KIBBUTZ EINAT, Israel (Reuters) - Billionaire Marc Rich, the pioneering oil trader who was also a fugitive from U.S. justice for tax evasion, racketeering and busting sanctions with Iran, was laid to rest in a quiet funeral outside Tel Aviv on Thursday.
About 100 people, mostly family and old business associates, attended the Jewish religious funeral in the pastoral grounds of Kibbutz Einat, where those who spoke described Rich as loving, kind and generous and not as his public image might suggest.
He was buried next to his daughter, Gabrielle, who died of leukemia in 1996 at the age of 27.
The rabbi of Jerusalem’s Western Wall, Shmuel Rabinovitch, led a prayer at the ceremony.
Avner Azulay, managing director of the Marc Rich Foundation, said few people really knew Rich. “You did in this world more good than people know,” he eulogized.
Belgian-born Rich fled the Holocaust with his parents for America to become the most successful and controversial trader of his time and a fugitive from U.S. justice. He died on Wednesday in Switzerland aged 78 of a stroke.
His trading group Marc Rich and Co AG in Switzerland eventually became the global commodities powerhouse Glencore Xstrata.
Absent from the funeral were the elite of Israel’s business world and leading politicians such as former Prime Ministers Ehud Barak and Shimon Peres, who lobbied U.S. President Bill Clinton on Rich’s behalf for his pardon.
A son of Peres did attend the funeral, as did Glencore Xstrata chief executive Ivan Glasenberg and the daughter of former partner Pincus “Pinky” Green.
In interviews with journalist Daniel Ammann for his biography, “The King of Oil,” the normally secretive Rich admitted to assisting the Israeli intelligence agency, Mossad.
Interviewed in the book, Rich was asked about that assistance. He replied: “First of all, I’m Jewish. Second, Israel is a country I’m involved with. I’m a citizen. It’s a natural thing for me to help Israel.”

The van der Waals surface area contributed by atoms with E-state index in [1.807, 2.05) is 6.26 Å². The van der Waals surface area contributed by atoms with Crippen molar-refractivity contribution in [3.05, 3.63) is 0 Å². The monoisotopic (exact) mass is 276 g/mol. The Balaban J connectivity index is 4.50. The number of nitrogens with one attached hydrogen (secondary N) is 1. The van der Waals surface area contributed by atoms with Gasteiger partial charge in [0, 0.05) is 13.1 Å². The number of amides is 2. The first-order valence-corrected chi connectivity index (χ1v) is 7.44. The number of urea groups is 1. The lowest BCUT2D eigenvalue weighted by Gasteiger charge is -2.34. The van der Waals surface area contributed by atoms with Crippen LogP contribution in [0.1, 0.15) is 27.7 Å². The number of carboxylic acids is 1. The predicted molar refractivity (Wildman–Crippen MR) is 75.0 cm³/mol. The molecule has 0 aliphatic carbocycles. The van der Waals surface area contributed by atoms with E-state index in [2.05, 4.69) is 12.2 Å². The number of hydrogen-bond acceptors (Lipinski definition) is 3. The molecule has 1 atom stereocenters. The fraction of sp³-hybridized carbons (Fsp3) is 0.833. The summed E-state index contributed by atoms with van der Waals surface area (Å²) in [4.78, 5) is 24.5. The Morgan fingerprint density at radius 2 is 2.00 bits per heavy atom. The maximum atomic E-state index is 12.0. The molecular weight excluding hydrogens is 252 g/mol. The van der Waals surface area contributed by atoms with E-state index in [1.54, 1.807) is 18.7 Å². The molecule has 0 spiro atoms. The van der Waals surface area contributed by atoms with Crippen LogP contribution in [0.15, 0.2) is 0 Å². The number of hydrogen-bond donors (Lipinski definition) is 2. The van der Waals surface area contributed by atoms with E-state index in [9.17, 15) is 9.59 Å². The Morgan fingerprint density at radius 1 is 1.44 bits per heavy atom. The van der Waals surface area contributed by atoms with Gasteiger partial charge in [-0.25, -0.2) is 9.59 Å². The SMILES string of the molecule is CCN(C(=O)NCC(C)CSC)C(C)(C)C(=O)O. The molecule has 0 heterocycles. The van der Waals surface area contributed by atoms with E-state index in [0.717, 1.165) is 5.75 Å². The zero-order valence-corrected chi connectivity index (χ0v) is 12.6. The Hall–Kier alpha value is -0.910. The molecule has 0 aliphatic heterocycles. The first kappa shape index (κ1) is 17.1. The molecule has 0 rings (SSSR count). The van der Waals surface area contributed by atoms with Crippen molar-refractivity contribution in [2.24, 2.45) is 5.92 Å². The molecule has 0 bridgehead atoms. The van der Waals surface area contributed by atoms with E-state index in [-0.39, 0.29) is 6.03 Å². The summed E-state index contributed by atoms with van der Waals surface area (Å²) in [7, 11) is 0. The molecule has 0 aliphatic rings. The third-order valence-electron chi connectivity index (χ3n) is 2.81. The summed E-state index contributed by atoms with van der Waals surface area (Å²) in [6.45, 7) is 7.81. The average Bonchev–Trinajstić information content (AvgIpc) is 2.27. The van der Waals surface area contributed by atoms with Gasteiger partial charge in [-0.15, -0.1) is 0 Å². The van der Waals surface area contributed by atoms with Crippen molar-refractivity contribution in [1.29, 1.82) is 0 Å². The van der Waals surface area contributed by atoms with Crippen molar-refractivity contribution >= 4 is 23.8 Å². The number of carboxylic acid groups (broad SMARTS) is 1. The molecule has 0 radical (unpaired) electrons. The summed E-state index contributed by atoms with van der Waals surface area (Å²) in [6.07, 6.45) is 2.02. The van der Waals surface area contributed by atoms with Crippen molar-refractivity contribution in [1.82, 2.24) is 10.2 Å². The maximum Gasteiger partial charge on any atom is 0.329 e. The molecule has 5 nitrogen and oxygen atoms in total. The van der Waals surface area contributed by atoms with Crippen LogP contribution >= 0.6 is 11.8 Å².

Ammann told Reuters he believed the low point of Rich’s life was when his daughter Gabrielle died. According to Azulay, he would visit her grave every time he came to Israel and sit in silence with tears in his eyes.
But in his business dealings, Ammann believed Rich had few regrets.
“He had no remorse at all,” Ammann said. “I asked him openly if he had any remorse about trading with apartheid South Africa, but he always said he was not a politician but a trader.”
Rich fled to Switzerland in 1983 to escape charges that included exploiting the U.S. embargo against Iran, while it was holding U.S. hostages, to make huge profits on illicit Iranian oil sales. He always insisted he did nothing illegal.
“So many were misinformed and misguided by the media image constantly distorting and demonizing, including in his last days,” Azulay said.
He remained under threat of a life sentence in a U.S. jail until Clinton pardoned him during the last chaotic hours of his presidency, a move that provoked moral outrage and bewilderment among some politicians. He never returned to the United States.
Rich’s ex-wife, Denise, had donated funds to Clinton’s presidential library.
The former president later said the donation was not a factor in his decision and he had acted partly in response to a request from Israel. He regretted granting the pardon, calling it “terrible politics.”
“May you rest in peace now with Gabrielle and with (your parents) Paula and David,” Denise said. “Thank you so much for all your generosity and for all the lives you touched and you helped because of your philanthropy.”
additional reporting by David Sheppard in New York; Writing by Tova Cohen; editing by Mike Collett-White